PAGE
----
CS: Do they save the whole universe on one day or one child at a time?

DC: Mostly my characters’ problems are personal or at least local. Chanda has to focus on saving the entire population of Splendor, but a story will be about a specific tribe that’s being affected by her efforts. Mike Christopher’s stories often focus on a few people, perhaps on a space station or a particular area of a planet. My forthcoming novel, All Human Things, though, will widen the scope of his concerns.

CS: Who are the main antagonists and what’s their motivation for causing trouble?

DC: The antagonists I’ve used the most are the Sobrenians. They’re an aggressive race, and they consider weapons technology their highest art form. An adult Sobrenian has a torso three times the thickness of a Human’s. Their eyes swivel independently in their sockets. They wear elaborate robes, and the number of colors running through the fabric of those robes indicate their social status.

I like the Sobrenians because although they can play the role of the typical villains in a story, I’ve also established that they’re often just full of bluster about their weapons and their potential for violence and don’t actually squeeze the trigger. On the other hand, sometimes they do squeeze the trigger, so they’ve kind of unpredictable. They can go from serious threat to rather comical non-threat back to serious threat again, in an instant.

Another quality I enjoy about them is that they’re just kinda smarmy. They believe they’re simply better than most other Galactic intelligences they encounter, including Humans. They constantly refer to other races as “pre-sentient.” That can lead to some misunderstandings when dealing with them, and Chanda, for instance, has had to urge the occasional Sobrenian to consider that although they consider Humans to be “pre-sentient,” that Humans insist upon acting “as if” they have sentience.

Chanda’s had to deal with Sobrenians in several of the Splendor stories.

CS: Analog is hard science oriented. What hard science do you include in your stories and how do you integrate them into the plots?

DC: I’m not a trained scientist, so I depend upon science books, internet research, and any other sources I can come up with. I also know when to keep things vague scientifically and keep the focus on my characters and their interactions. I always think of the movie Star Trek: First Contact, in which a Borg spacecraft thrusts itself back in time as the Enterprise flies through the resulting “temporal wake.” The Enterprise crew realizes the Borg have conquered the Earth while back in the past. Data explains that “somehow” the temporal wake protected them from the Borg’s actions, allowing the Enterprise to follow them back in time. The word “somehow” carries a lot of freight there, but keeps the story moving without a lot of technobabble.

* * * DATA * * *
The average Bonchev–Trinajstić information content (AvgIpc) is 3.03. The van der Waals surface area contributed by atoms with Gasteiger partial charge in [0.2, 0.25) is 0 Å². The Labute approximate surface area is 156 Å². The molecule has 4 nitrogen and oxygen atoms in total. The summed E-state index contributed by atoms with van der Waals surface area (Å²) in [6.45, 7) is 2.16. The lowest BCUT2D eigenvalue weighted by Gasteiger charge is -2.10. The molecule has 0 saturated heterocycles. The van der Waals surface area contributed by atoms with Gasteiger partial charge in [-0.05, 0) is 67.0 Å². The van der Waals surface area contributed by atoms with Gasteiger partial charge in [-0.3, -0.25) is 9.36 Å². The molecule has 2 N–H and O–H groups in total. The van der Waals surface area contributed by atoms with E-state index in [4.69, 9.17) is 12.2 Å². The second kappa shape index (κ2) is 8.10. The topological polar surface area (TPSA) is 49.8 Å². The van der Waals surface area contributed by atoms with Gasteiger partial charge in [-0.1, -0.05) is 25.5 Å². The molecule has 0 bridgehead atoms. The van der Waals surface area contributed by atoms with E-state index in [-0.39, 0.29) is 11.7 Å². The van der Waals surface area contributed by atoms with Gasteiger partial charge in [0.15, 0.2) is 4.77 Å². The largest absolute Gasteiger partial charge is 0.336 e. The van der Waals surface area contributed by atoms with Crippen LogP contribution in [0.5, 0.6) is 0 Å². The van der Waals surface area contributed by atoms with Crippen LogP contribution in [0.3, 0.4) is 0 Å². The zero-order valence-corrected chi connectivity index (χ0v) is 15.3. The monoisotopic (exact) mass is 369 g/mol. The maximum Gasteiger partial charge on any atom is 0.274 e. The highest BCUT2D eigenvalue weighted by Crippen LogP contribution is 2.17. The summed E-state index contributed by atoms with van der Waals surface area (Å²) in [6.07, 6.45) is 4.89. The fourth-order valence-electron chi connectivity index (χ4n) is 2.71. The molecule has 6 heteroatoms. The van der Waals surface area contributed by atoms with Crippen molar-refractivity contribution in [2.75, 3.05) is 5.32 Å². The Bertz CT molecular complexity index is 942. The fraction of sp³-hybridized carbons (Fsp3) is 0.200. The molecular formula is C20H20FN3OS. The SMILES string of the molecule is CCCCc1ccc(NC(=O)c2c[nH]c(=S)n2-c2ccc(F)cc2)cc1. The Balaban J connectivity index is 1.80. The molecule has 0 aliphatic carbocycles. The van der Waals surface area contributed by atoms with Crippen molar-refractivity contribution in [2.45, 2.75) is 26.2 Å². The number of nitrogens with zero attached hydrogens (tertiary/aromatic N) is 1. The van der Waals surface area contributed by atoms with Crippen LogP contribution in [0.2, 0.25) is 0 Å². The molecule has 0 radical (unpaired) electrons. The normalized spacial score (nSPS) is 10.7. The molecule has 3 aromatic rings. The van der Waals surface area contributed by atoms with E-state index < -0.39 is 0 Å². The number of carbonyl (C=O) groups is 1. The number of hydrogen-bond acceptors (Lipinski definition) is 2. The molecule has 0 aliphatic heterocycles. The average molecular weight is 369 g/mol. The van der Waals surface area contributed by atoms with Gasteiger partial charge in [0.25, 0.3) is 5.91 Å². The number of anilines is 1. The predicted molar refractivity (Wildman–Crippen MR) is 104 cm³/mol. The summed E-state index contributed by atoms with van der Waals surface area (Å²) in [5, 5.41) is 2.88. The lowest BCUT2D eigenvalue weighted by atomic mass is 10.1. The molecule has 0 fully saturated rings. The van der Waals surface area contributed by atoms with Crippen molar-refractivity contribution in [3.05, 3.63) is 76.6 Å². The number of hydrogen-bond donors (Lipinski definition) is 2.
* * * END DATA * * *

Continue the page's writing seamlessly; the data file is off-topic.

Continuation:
CS: Have all your stories been published in Analog? If not, which have been published elsewhere? Which have been published first/exclusively in your own anthologies and other editor’s anthologies? How many are novels? Any of your future history stories not currently available in any venue?

DC: I’ve had twenty stories published in Analog, with another on the way. I’ve also been published in the anthologies Far Orbit Apogee, Touching the Face of the Cosmos, and Dystopian Express. My only novel so far is the Mike Christopher tale Some Distant Shore. But later this year should see the release of Chanda’s Awakening. Right now the plan is for my publisher, Hydra Publications, to issue the novel as an ebook serial, probably in four parts. Once the serial version is complete, it’ll be issued in a single ebook volume and in print.

Most of my future history stories have been collected in A Glimpse of Splendor and The Human Equations. The novel Some Distant Shore is an expansion of the Analog novella. And a couple Analog stories, “All Human Things” and “The Jenregar and the Light” are going to be incorporated into upcoming novels.

CS: Any of your stories been rejected by Analog?

DC: I’m proud to say I’ve had stories rejected by the finest editors in the field, including both Stanley Schmidt and Trevor Quachri at Analog, Sheila Williams at Asimov’s Science Fiction Magazine, and Gordon Van Gelder and Charlie Finlay at The Magazine of Fantasy and Science Fiction, along with many others. But hey, once even Isaac Asimov received a rejection from Asimov’s. There’s no one who sells every story.

CS: Analog recently changed regimes. How did you fare during the transition?

DC: I’ve sold several stories to Trevor Quachri since he took over, so it’s been a smooth transition.

CS: A lot of your stories have been self-published. How has your self-published experience contrasted with your corporate-published experience?

DC: I’ve found that although I don’t much care for a lot of the mechanics of self-publishing, that it allows me to put material out there that otherwise wouldn’t have found a home. In the last year and a half, I’ve published the novellas The Silent Sentinel, A Crowd of Stars, Tranquility, and The Fallen Sun. These are all stories too short for traditional publishers to be interested in, and too long to send to magazines.

Tranquility, in particular, came about when I decided to write a new story featuring Dacia Stark, who’s a detective on the Moon. In coming up with new material, I realized it could encompass three earlier stories I’d written about Dacia, making a much longer story. The new material wouldn’t have stood on its own, so combining it with the older tales gave me an opportunity I wouldn’t have had otherwise.

And I’m getting faster with the formatting and other issues. I’ve made a conscious decision so far to self-publish only on Amazon, since it accounts for the majority of sales for most authors.